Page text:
Big data and new technology make bold promises about solving urban problems, but not only fall well short of solutions, but actually can end up making things worse.  
Why we’re skeptical of the “smart city” movement.
You can’t be an urbanist or care about cities without hearing—a lot—from the folks in the “Smart Cities” movement. The idea is that there’s nothing wrong with cities that a healthy does of information (especially “big data”) or technology can’t solve. The result has been an seemingly unending series of claims that we an fix problems as challenging as housing, traffic and inequality simply by building more elaborate models based on big data, or deploying new forms of technology.  Color us skeptical:  It’s hard to see how we’ll make better decisions with even bigger data when policy makers seem to routinely ignore the small and obvious data that’s already well in hand.
As an example, we start with a fairly simple problem. Lots of Americans would like to be able to walk to more common destinations.  They pay a substantial premium for living in housing and neighborhoods with high levels of walkability. Yet we seem to be consistently building more cities and neighborhoods that are wildly car-dependent. Surely, if smart cities and technology are the solution, they ought to be able to grapple with this basic problem. But they aren’t.
We’ve frequently picked on Houston, a city which is notoriously hostile to people who want to walk (although all American cities need to improve in this regard).  The typical technocratic/smart city approach which gathers copious data about current travel patterns (which themselves reflect a car-dominated world), contain almost no information about walking and biking, and even more importantly, never ask the question of whether people would prefer places that made it easier, more convenient and safer to walk, compared to ones optimized for vehicle movement.
The way the “smart city” and technology folks approach it, “fixing” cities and transportation is all about vehicles, as their simulations illustrate.
MIT’s “Drivewave”
In the “smart city” world, this kind of thinking leads to claims that we can eliminate all traffic lights at intersections, turning vehicle control over to centralized computers (essentially forgetting about bikes and pedestrians), or that autonomous taxis could eliminate congestion, but which ignore fundamental concepts like induced demand. Researchers at MIT and the University of Texas came up with these ideas, and simply assumed pedestrians and cyclists don’t exist, as Eric Jaffe explained, to these auto-oriented engineers:

It’s natural to model intersections as if cars were the only mode that mattered—especially when computer drivers make every move predictable. The driverless intersection we presented a few years ago, based on work from computer scientists Peter Stone and Kurt Dresner of the University of Texas at Austin, made the same assumptions: lots of cars, no people or bikes.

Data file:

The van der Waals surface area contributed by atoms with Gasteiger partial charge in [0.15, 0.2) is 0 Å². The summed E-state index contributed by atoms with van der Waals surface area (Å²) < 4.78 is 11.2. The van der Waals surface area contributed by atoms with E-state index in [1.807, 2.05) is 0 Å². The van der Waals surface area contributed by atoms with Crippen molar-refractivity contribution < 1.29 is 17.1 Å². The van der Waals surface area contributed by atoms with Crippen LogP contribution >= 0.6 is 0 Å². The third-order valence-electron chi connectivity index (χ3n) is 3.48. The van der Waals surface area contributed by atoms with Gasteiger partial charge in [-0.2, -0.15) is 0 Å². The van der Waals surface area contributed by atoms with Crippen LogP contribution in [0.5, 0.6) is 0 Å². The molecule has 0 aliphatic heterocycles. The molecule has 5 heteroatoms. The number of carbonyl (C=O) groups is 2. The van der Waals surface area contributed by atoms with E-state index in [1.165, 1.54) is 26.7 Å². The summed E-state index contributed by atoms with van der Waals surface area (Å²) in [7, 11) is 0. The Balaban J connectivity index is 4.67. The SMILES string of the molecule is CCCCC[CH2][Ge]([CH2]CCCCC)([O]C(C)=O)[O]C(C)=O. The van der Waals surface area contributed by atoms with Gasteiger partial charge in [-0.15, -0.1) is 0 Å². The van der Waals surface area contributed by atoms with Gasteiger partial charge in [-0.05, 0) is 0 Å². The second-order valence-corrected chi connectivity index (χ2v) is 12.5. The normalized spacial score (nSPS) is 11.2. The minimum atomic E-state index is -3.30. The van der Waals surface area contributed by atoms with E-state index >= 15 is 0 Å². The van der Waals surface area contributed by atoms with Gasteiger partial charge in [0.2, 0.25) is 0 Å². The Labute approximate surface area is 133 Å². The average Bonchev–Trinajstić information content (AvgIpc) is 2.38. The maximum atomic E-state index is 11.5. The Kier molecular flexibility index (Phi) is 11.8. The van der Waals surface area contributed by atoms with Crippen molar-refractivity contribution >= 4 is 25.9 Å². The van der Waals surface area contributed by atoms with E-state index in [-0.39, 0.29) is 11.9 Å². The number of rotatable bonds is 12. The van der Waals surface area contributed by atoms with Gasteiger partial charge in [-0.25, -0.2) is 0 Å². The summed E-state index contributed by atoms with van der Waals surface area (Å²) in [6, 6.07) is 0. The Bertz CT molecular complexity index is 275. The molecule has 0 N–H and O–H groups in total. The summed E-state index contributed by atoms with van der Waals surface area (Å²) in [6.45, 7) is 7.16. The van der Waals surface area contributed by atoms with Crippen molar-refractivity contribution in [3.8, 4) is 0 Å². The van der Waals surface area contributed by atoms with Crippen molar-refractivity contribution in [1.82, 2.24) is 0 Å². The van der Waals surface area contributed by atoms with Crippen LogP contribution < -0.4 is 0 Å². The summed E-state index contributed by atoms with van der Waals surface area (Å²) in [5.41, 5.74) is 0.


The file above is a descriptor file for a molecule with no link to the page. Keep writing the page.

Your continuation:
Even really smart people, armed with loads of data and “design-thinking” tend to ask questions that are fundamentally too narrowly drawn, and that emphasize movement for movement’s sake, rather than harnessed to any greater sense of well-being or quality of life.
Transportation planners and self-proclaimed “smart city” technologists focus on optimizing cities for vehicle movement, and place little or no value on optimizing the quality of place for people, whether they’re walking, biking, or just choosing to be in a particular place. The “Big Data/Smart City” viewpoint imagines that making cities work is only about getting from “A” to “B”, when in reality the urban challenge is creating places that people want to “be.” That’s a big, big problem.
The real challenge for cities is being more ambitious and aspirational in building the  livable and inclusive places we want.  That’s less about tweaking the performance of systems like transportation, and more about building strong community engagement around the vision we have for the future.  Consider housing, which is an economic, affordability and equity challenge.  Again, there are abundant technological solutions, like 3-D printing houses, that are provocative, but don’t deal with the fundamental institutional problem that we simply make it illegal to build affordable housing in lots of places in the US. The YIMBY-led effort to build a coalition around the idea of allowing “missing middle” housing is really key to all these objectives (and environmental ones, as well). And, as Portland’s recent experience experience in legalizing duplexes and creating greater affordability with its Residential Infill Project shows, this isn’t just or even primarily about wonky modeling, it’s about political engagement.  Technology, modeling and data can play a supporting role, but the challenge is organizational, political and communication. Promises of an easy technical fix, moreover, create a kind of Gresham’s law in which the prospect of impractical but technologically exciting vaporware drives out fundamental institutional reform. See, for example, Elon Musk’s magical hyperloop, currently serving as an excuse not to fix mass transit in many cities, as Alissa Walker trenchantly observes: